|For the past 2 years, at about this time of the year (early to late fall), white spots have appeared on the bushes in our front yard. If the first frost is not early, the spots enlarge and a white powdery substance develops. Last year, we did not treat this problem and over the winter the white patches seemed to disappear. The bushes were fine over the summer but the patches have reappeared in the past few weeks. Moreover, I recently brought inside some Gerber daisies that were planted next to the bushes and a white furry film has developed over the soil in the pots. Is this some sort of fungus? How can I treat it in order to save the bushes, the daisies and my other house plants? Thanks for your help in this matter.|
|Based on your description I can't give you a definite answer about the bushes but it is possible they have been attacked by a fungus, possibly even mildew. You might want to take a sample to your County Extension (566-0673) for a more specific identification and possibly some suggestions for controlling it.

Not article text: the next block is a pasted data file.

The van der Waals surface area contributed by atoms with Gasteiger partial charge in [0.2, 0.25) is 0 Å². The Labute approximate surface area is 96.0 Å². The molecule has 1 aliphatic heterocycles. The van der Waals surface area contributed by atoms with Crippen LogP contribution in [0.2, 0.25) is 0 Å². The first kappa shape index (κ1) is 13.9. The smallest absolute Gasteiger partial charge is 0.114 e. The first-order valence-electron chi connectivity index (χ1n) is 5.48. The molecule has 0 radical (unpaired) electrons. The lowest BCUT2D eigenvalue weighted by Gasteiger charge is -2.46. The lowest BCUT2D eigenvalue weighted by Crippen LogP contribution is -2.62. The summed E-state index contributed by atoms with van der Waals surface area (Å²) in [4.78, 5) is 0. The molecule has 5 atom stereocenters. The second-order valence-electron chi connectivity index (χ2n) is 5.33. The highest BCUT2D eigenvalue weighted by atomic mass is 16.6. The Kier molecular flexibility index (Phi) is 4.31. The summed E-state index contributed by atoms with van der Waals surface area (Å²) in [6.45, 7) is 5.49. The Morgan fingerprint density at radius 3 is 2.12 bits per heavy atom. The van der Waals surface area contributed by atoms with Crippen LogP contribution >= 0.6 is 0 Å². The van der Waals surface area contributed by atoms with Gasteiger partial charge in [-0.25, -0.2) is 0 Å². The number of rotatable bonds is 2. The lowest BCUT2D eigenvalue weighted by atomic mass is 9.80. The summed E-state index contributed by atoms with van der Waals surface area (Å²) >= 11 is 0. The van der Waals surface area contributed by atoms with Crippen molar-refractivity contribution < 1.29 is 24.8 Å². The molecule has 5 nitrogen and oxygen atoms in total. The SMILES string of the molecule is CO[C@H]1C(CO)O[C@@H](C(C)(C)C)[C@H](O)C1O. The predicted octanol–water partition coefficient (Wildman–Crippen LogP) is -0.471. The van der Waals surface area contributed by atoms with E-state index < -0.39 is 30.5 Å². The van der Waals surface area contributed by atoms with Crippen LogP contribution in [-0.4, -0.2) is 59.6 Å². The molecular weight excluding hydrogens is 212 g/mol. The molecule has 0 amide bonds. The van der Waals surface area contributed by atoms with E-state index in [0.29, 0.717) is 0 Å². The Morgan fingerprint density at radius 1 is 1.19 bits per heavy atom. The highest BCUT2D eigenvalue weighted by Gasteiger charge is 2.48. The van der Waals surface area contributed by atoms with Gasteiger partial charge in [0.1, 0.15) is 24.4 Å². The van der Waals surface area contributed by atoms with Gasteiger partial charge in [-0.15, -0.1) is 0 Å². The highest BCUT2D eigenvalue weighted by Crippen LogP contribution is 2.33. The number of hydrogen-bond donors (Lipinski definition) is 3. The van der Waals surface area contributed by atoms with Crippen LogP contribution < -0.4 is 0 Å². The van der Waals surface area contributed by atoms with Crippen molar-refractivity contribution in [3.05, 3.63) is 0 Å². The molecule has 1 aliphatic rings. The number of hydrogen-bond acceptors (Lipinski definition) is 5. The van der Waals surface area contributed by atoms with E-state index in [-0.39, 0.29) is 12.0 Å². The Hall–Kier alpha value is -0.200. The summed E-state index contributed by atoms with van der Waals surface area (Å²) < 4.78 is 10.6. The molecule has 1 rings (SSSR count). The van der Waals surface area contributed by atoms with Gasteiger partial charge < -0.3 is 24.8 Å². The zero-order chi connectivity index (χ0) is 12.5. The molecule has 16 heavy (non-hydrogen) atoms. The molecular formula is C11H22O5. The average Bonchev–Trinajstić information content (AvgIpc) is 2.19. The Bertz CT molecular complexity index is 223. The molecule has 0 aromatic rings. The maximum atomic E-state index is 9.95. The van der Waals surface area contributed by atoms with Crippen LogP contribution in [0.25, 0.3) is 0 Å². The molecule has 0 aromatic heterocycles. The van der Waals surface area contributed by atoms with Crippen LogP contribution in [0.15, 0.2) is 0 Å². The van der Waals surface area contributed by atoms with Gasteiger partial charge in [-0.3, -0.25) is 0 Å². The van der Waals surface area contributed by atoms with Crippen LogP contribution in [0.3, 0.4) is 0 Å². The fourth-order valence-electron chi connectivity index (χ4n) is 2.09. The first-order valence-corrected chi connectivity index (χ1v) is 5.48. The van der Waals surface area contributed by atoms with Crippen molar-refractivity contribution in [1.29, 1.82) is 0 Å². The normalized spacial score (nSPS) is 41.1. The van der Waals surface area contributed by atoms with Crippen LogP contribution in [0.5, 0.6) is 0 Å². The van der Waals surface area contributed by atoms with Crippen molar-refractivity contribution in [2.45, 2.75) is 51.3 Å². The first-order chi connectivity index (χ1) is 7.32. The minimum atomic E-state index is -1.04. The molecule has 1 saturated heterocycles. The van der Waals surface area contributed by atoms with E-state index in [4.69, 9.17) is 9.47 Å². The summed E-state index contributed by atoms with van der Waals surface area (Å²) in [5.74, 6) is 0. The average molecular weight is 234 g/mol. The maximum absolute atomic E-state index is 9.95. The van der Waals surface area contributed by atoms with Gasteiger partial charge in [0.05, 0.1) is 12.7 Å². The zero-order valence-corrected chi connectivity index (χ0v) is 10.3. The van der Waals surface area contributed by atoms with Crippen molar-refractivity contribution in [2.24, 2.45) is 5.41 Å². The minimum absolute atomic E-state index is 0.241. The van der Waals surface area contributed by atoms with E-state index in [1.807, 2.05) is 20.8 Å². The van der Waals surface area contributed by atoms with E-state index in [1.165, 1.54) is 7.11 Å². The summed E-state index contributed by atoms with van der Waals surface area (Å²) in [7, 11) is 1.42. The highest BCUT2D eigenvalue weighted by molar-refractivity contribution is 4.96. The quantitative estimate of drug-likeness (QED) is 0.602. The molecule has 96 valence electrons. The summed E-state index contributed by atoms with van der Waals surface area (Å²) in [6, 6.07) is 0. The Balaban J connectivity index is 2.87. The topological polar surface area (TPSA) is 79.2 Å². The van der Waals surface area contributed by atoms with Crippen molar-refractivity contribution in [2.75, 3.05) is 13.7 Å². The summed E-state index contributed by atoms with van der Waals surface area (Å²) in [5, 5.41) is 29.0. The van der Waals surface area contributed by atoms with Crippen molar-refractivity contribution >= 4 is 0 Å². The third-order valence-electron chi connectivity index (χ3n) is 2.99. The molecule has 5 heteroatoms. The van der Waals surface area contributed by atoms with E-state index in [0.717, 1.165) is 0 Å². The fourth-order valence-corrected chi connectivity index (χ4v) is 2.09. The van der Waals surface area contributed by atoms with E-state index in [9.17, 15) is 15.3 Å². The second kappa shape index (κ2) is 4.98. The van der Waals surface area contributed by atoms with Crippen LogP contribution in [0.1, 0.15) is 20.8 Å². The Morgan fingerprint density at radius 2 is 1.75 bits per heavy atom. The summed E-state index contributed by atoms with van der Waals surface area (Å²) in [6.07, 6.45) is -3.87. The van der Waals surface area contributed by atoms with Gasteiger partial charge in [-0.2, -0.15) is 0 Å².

Fungus may appear on the surface of the soil in plant pots for a number of reasons, but the most common would be overly damp soil and/or poor air circulation and/or temperatures that are either too warm or too cool. In my experience things like this often occur when plants are brought inside with garden soil as opposed to plants grown in the relatively "clean" soilless potting mixes. Adjusting the growing conditions may stop it. You might also ask your County Extension about an appropriate fungicide for indoor use or try several light waterings with chamomile tea. It should not spread to your other plants as long as the overall conditions do not favor it and as long as you do not physically introduce it to the other plants by your hands or tools or other equipment.